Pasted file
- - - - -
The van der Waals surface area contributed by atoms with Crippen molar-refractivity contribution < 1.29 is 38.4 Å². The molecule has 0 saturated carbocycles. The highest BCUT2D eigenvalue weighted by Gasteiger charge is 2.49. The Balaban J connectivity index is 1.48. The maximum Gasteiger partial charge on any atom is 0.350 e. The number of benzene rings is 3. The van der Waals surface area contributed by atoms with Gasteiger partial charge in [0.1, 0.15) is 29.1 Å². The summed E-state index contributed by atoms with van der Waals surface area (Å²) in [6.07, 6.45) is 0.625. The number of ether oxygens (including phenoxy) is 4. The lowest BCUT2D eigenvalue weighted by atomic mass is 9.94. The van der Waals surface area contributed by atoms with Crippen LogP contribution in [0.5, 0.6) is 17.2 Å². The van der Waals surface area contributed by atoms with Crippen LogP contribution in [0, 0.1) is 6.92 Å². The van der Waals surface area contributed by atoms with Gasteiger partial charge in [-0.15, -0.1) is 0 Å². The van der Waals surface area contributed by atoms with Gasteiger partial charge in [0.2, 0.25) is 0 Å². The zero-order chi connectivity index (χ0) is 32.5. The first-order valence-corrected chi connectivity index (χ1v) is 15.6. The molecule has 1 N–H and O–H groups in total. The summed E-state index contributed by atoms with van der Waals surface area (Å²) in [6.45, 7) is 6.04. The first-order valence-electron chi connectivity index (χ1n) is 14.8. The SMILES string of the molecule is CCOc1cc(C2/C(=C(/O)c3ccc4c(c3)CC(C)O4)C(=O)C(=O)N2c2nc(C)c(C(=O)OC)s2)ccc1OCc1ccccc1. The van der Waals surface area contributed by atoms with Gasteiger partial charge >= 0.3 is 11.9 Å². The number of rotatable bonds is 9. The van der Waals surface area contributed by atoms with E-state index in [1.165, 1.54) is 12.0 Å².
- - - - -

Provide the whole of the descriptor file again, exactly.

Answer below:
The van der Waals surface area contributed by atoms with Crippen molar-refractivity contribution < 1.29 is 38.4 Å². The molecule has 0 saturated carbocycles. The highest BCUT2D eigenvalue weighted by Gasteiger charge is 2.49. The Balaban J connectivity index is 1.48. The maximum Gasteiger partial charge on any atom is 0.350 e. The number of benzene rings is 3. The van der Waals surface area contributed by atoms with Gasteiger partial charge in [0.1, 0.15) is 29.1 Å². The summed E-state index contributed by atoms with van der Waals surface area (Å²) in [6.07, 6.45) is 0.625. The number of ether oxygens (including phenoxy) is 4. The lowest BCUT2D eigenvalue weighted by atomic mass is 9.94. The van der Waals surface area contributed by atoms with Crippen LogP contribution in [0.5, 0.6) is 17.2 Å². The van der Waals surface area contributed by atoms with Crippen LogP contribution in [0, 0.1) is 6.92 Å². The van der Waals surface area contributed by atoms with Gasteiger partial charge in [-0.15, -0.1) is 0 Å². The van der Waals surface area contributed by atoms with Gasteiger partial charge in [0.2, 0.25) is 0 Å². The zero-order chi connectivity index (χ0) is 32.5. The first-order valence-corrected chi connectivity index (χ1v) is 15.6. The molecule has 1 N–H and O–H groups in total. The summed E-state index contributed by atoms with van der Waals surface area (Å²) in [6.45, 7) is 6.04. The first-order valence-electron chi connectivity index (χ1n) is 14.8. The SMILES string of the molecule is CCOc1cc(C2/C(=C(/O)c3ccc4c(c3)CC(C)O4)C(=O)C(=O)N2c2nc(C)c(C(=O)OC)s2)ccc1OCc1ccccc1. The van der Waals surface area contributed by atoms with Gasteiger partial charge >= 0.3 is 11.9 Å². The number of rotatable bonds is 9. The van der Waals surface area contributed by atoms with E-state index in [1.165, 1.54) is 12.0 Å².